Presentation on theme: "Introductory Notes. The central character in a Shakespearean tragedy is called the protagonist. This protagonist has to be a person of high social class,"— Presentation transcript:
The central character in a Shakespearean tragedy is called the protagonist. This protagonist has to be a person of high social class, who is loved and respected at the start of the play. There are three things that contribute to the downfall of the protagonist: (1) They have a fatal flaw. (2) There is some outside influence (catalyst), a person who urges or encourages the protagonist to commit an illegal or dishonorable act.
(3) Fate always plays a role. Unplanned circumstances, beyond the control of humans, brings characters together at the exact moment when their actions will lead to tragedy. After the protagonist has lost position, respect, and honor, they die. The tragedy is the downfall of this character.
A noble character who holds a position of power and prestige. Possesses a tragic flaw – weakness leading to poor decisions and downfall. Cannot undo what has been done – path towards evil and destruction. When it is too late and the end is near, the tragic hero repents his actions. Death is inevitable and society, thrown into a state of chaos through the actions of the tragic hero, is restored to order.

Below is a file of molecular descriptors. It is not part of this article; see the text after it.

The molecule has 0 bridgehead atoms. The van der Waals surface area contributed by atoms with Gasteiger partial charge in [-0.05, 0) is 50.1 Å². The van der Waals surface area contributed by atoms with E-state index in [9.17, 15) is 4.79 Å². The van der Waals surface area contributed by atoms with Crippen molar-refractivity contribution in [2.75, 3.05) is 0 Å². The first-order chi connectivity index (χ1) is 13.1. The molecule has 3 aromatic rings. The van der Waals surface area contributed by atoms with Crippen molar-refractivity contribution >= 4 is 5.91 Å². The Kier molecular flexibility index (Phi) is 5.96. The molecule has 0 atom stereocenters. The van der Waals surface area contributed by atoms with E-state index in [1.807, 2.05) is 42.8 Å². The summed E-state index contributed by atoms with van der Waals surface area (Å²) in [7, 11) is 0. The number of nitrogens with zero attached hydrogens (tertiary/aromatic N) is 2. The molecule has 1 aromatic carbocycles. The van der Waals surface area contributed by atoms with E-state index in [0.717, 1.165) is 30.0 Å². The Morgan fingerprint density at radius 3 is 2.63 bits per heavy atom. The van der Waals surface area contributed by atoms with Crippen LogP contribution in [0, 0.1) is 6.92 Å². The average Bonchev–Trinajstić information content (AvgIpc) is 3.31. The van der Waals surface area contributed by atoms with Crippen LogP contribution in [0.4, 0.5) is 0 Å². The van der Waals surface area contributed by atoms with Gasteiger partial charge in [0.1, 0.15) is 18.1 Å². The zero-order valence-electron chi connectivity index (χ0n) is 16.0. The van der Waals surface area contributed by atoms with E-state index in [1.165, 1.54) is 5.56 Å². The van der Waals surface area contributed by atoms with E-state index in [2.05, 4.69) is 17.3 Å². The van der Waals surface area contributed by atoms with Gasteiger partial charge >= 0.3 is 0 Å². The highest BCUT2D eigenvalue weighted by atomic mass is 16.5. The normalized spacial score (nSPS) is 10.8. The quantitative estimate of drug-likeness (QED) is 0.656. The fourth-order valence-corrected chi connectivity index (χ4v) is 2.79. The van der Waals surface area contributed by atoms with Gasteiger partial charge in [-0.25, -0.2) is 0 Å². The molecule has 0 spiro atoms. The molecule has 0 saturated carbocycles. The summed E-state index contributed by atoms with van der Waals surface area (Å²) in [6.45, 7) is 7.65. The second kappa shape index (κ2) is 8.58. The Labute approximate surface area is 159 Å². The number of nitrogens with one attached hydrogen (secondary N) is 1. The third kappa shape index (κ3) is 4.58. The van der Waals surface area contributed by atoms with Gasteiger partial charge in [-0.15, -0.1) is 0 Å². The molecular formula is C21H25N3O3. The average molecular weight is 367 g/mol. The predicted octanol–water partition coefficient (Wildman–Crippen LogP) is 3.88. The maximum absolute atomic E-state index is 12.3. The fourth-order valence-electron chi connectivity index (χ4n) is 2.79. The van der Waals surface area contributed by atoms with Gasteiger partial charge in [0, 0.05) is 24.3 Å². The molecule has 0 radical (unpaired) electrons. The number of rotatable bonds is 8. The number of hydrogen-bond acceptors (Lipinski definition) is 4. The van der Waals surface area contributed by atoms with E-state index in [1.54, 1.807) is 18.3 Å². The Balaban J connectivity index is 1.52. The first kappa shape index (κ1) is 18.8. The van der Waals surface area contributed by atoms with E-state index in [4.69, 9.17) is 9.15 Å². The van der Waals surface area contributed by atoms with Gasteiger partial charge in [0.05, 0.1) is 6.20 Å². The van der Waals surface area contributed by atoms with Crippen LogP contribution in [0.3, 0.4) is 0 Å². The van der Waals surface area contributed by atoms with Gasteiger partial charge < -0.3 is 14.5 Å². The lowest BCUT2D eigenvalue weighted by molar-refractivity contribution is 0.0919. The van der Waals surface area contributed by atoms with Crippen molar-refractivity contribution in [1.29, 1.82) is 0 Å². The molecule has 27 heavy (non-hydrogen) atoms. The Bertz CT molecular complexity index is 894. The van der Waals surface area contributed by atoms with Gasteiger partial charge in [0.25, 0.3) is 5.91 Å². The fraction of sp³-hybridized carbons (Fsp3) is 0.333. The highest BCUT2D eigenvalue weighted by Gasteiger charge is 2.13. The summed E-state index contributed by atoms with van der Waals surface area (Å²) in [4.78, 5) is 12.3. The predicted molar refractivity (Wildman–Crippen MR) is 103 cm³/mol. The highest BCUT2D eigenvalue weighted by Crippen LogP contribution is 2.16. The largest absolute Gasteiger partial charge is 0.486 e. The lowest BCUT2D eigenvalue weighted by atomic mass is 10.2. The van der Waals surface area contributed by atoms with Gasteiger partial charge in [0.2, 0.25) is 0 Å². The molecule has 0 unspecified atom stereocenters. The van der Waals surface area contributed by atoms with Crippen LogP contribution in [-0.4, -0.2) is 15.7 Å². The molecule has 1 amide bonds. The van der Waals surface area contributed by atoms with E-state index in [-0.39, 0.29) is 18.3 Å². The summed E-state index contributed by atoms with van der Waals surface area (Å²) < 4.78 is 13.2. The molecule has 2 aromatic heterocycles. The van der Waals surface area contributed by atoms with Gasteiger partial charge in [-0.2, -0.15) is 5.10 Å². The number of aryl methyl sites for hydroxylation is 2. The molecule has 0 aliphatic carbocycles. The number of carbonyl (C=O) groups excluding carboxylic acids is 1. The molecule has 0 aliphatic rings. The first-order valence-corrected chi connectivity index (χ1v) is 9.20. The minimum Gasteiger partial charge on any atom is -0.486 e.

Rome: 250 years of Kings and monarchy. Tarquin the Proud was overthrown as an oppressive King. The monarchy was replaced with Republican form of government – “rule by the people”. First Triumvirate to rule Rome: Pompey, Crassus and Caesar. - Death of Pompey’s wife (Caesar’s daughter) caused the bond between these two to die. -In 55 B.C.E. Crassus was killed in a campaign.
-Caesar, in charge of the army, is joined by Mark Antony, and they defeat Pompey. It was the first time Pompey was defeated on the battlefield and he fled to Egypt. The Egyptian government, however, was afraid to do anything that might displease Caesar. Therefore, they assassinated Pompey the instant he landed on Egyptian soil. -Caesar then went on to defeat Pompey’s sons.
As the play begins, it is October 45 B.C.E. and Caesar is returning to Rome after defeating the last armies of his adversaries that stood out against him. Note p. 115 “triumph”. Note: Not all of Rome is delighted with Caesar’s victory (opposed chiefly by the senators and the aristocratic families). They did not want to see the end of the Roman Republic – they did not want Caesar to be King!
Important reading – p. 115 “ Historical Background to Julius Caesar.”